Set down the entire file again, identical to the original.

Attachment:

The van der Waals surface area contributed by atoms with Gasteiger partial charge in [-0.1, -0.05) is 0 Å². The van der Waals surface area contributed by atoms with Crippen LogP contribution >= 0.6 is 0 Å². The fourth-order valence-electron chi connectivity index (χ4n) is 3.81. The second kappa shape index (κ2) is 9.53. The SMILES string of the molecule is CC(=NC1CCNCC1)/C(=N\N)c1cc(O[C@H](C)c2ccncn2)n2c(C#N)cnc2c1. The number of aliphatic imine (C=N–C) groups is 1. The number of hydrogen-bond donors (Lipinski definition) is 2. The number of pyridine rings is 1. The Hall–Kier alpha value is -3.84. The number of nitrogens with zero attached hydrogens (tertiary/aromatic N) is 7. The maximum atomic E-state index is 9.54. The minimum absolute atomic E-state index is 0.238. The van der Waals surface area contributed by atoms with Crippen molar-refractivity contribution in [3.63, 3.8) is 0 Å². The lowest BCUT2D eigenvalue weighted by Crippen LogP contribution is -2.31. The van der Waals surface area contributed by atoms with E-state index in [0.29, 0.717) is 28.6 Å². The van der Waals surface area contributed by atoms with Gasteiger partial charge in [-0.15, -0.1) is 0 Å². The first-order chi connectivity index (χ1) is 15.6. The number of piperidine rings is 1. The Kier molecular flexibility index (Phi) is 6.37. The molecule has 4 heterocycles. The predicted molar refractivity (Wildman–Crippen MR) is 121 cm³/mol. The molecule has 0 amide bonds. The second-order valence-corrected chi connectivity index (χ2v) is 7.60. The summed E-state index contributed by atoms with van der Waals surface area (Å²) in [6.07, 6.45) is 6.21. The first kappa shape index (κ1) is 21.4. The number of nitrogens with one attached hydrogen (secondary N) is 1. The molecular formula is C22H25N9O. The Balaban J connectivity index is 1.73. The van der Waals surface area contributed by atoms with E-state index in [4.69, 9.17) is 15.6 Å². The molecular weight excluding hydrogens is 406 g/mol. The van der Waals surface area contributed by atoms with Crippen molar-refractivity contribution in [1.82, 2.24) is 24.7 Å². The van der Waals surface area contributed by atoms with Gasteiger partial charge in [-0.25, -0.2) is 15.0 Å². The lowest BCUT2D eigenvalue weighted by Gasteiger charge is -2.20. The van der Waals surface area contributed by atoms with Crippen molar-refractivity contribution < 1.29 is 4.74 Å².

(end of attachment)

The van der Waals surface area contributed by atoms with Gasteiger partial charge in [-0.1, -0.05) is 0 Å². The van der Waals surface area contributed by atoms with Crippen LogP contribution >= 0.6 is 0 Å². The fourth-order valence-electron chi connectivity index (χ4n) is 3.81. The second kappa shape index (κ2) is 9.53. The SMILES string of the molecule is CC(=NC1CCNCC1)/C(=N\N)c1cc(O[C@H](C)c2ccncn2)n2c(C#N)cnc2c1. The number of aliphatic imine (C=N–C) groups is 1. The number of hydrogen-bond donors (Lipinski definition) is 2. The number of pyridine rings is 1. The Hall–Kier alpha value is -3.84. The number of nitrogens with zero attached hydrogens (tertiary/aromatic N) is 7. The maximum atomic E-state index is 9.54. The minimum absolute atomic E-state index is 0.238. The van der Waals surface area contributed by atoms with Crippen molar-refractivity contribution in [3.63, 3.8) is 0 Å². The lowest BCUT2D eigenvalue weighted by Crippen LogP contribution is -2.31. The van der Waals surface area contributed by atoms with E-state index in [0.29, 0.717) is 28.6 Å². The van der Waals surface area contributed by atoms with Gasteiger partial charge in [-0.15, -0.1) is 0 Å². The first-order chi connectivity index (χ1) is 15.6. The number of piperidine rings is 1. The Kier molecular flexibility index (Phi) is 6.37. The molecule has 4 heterocycles. The predicted molar refractivity (Wildman–Crippen MR) is 121 cm³/mol. The molecule has 0 amide bonds. The second-order valence-corrected chi connectivity index (χ2v) is 7.60. The summed E-state index contributed by atoms with van der Waals surface area (Å²) in [6.07, 6.45) is 6.21. The first kappa shape index (κ1) is 21.4. The number of nitrogens with one attached hydrogen (secondary N) is 1. The molecular formula is C22H25N9O. The Balaban J connectivity index is 1.73. The van der Waals surface area contributed by atoms with E-state index in [4.69, 9.17) is 15.6 Å². The molecular weight excluding hydrogens is 406 g/mol. The van der Waals surface area contributed by atoms with Crippen molar-refractivity contribution in [1.82, 2.24) is 24.7 Å². The van der Waals surface area contributed by atoms with Gasteiger partial charge in [-0.25, -0.2) is 15.0 Å². The lowest BCUT2D eigenvalue weighted by Gasteiger charge is -2.20. The van der Waals surface area contributed by atoms with Crippen molar-refractivity contribution < 1.29 is 4.74 Å².